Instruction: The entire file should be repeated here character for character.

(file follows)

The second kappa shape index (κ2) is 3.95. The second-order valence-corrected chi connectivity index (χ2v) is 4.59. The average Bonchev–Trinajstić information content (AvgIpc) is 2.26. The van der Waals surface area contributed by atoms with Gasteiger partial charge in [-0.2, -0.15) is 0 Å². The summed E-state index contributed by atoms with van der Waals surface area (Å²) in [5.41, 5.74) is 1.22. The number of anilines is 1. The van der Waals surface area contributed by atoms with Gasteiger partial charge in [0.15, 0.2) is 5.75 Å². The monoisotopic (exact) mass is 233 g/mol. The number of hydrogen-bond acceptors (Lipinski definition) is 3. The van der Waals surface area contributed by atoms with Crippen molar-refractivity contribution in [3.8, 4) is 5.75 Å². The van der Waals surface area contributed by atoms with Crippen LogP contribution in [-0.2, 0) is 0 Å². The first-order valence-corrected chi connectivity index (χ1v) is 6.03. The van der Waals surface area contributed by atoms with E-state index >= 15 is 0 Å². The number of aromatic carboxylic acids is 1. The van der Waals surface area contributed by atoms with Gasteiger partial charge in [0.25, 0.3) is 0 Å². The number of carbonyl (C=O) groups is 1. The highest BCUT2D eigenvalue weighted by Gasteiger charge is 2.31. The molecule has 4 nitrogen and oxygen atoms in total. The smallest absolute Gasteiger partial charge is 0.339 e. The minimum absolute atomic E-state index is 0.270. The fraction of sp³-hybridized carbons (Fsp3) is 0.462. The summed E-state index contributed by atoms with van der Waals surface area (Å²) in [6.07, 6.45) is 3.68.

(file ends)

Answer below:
The second kappa shape index (κ2) is 3.95. The second-order valence-corrected chi connectivity index (χ2v) is 4.59. The average Bonchev–Trinajstić information content (AvgIpc) is 2.26. The van der Waals surface area contributed by atoms with Gasteiger partial charge in [-0.2, -0.15) is 0 Å². The summed E-state index contributed by atoms with van der Waals surface area (Å²) in [5.41, 5.74) is 1.22. The number of anilines is 1. The van der Waals surface area contributed by atoms with Gasteiger partial charge in [0.15, 0.2) is 5.75 Å². The monoisotopic (exact) mass is 233 g/mol. The number of hydrogen-bond acceptors (Lipinski definition) is 3. The van der Waals surface area contributed by atoms with Crippen molar-refractivity contribution in [3.8, 4) is 5.75 Å². The van der Waals surface area contributed by atoms with Crippen LogP contribution in [-0.2, 0) is 0 Å². The first-order valence-corrected chi connectivity index (χ1v) is 6.03. The van der Waals surface area contributed by atoms with E-state index >= 15 is 0 Å². The number of aromatic carboxylic acids is 1. The van der Waals surface area contributed by atoms with Gasteiger partial charge in [0.25, 0.3) is 0 Å². The number of carbonyl (C=O) groups is 1. The highest BCUT2D eigenvalue weighted by Gasteiger charge is 2.31. The molecule has 4 nitrogen and oxygen atoms in total. The smallest absolute Gasteiger partial charge is 0.339 e. The minimum absolute atomic E-state index is 0.270. The fraction of sp³-hybridized carbons (Fsp3) is 0.462. The summed E-state index contributed by atoms with van der Waals surface area (Å²) in [6.07, 6.45) is 3.68.